Williams' children, Zak and Emily Hudson, released a statement to PEOPLE through their family spokeswoman Liza Cranis on Monday, stating that their mother died peacefully last Wednesday following a brief illness.
"The passing of our kind, hilarious mother, Cindy Williams, has brought us insurmountable sadness that could never truly be expressed," read the statement. "Knowing and loving her has been our joy and privilege. She was one of a kind, beautiful, generous and possessed a brilliant sense of humor and a glittering spirit that everyone loved."
Christopher Ameruoso Cindy Williams
"We have always been, and will remain, SO proud of her for many things… her lifelong mission to rescue animals, her prolific artistry, her faith, and most of all, her ability to make the world laugh!" they continued.
"May that laughter continue in everyone, because she would want that. Thank you for loving our Mom, she loved you too."
Silver Screen Collection/Getty Penny Marshall and Cindy Williams on Laverne & Shirley
Williams was best known for her role on Laverne & Shirley, which ran from 1976 to 1983 and was one of ABC's most popular sitcoms at the time.
The series was born out of an episode of Happy Days in 1975, in which Williams portrayed Shirley and Penny Marshall played Laverne DeFazio. Their characters were so popular, ABC hired the two for their own spin-off show, which debuted on the air the following year.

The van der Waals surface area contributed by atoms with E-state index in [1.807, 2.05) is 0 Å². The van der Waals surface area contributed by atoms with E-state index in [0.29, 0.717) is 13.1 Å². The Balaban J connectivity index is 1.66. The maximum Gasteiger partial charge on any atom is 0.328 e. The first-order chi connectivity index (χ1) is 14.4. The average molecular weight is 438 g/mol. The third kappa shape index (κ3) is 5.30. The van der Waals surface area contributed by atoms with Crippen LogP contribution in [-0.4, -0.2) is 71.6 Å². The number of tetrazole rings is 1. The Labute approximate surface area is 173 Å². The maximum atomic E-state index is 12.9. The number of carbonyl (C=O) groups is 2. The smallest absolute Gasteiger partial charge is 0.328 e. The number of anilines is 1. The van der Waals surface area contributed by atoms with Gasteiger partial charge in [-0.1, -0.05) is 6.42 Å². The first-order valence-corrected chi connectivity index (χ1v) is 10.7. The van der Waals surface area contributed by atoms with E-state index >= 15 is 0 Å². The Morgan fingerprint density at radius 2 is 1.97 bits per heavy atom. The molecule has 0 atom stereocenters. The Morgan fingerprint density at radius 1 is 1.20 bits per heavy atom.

The show focused on Laverne and Shirley, two roommates that struggled to make ends meet while trying to find Mr. Right.
The pair were one of the best-known duos on television, but the costars also formed a close bond that extended beyond the cameras — and they often spoke about that special connection.
Marshall even spoke so highly of Williams as to place her as the more talented one in their famed collaboration: "[Williams] is a better actress than me. Trust me," she said. "She has a better range. She can [memorize] a paragraph. I can't do an accent."
Marshall preceded Williams in death, having died in December 2018, also at the age of 75.
Besides Laverne & Shirley, Williams also was well-known for film roles such as George Lucas' 1973 American Graffiti and Francis Ford Coppola's The Conversation from 1974.
Born in Van Nuys, Calif. in 1947, Williams first became interested in acting in high school. After graduation she attended L.A. City College where she majored in Theatre Arts.
Following her tenure there, her first TV roles included stints on period sitcoms Room 222, Nanny and the Professor and Love, American Style. Later in her career, she would notch up guest appearances in Law and Order: SVU, 7th Heaven and 8 Simple Rules.
Williams also lit up the stage, with theater credits including Death Trap, Nunsense, Grease, Menopause the Musical, Middletown, The Female OddCouple, and a Broadway turn on The Drowsy Chaperone.
She also spearheaded a one-woman show, Me, Myself and Shirley; and wrote a book: Shirley I Jest: A Storied Life.
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On the actress's website, which detailed her current projects as well as houses archival footage and photos, a simple note was added to mark her birth and death years.
"Cindy lit up our lives with laughter," it states.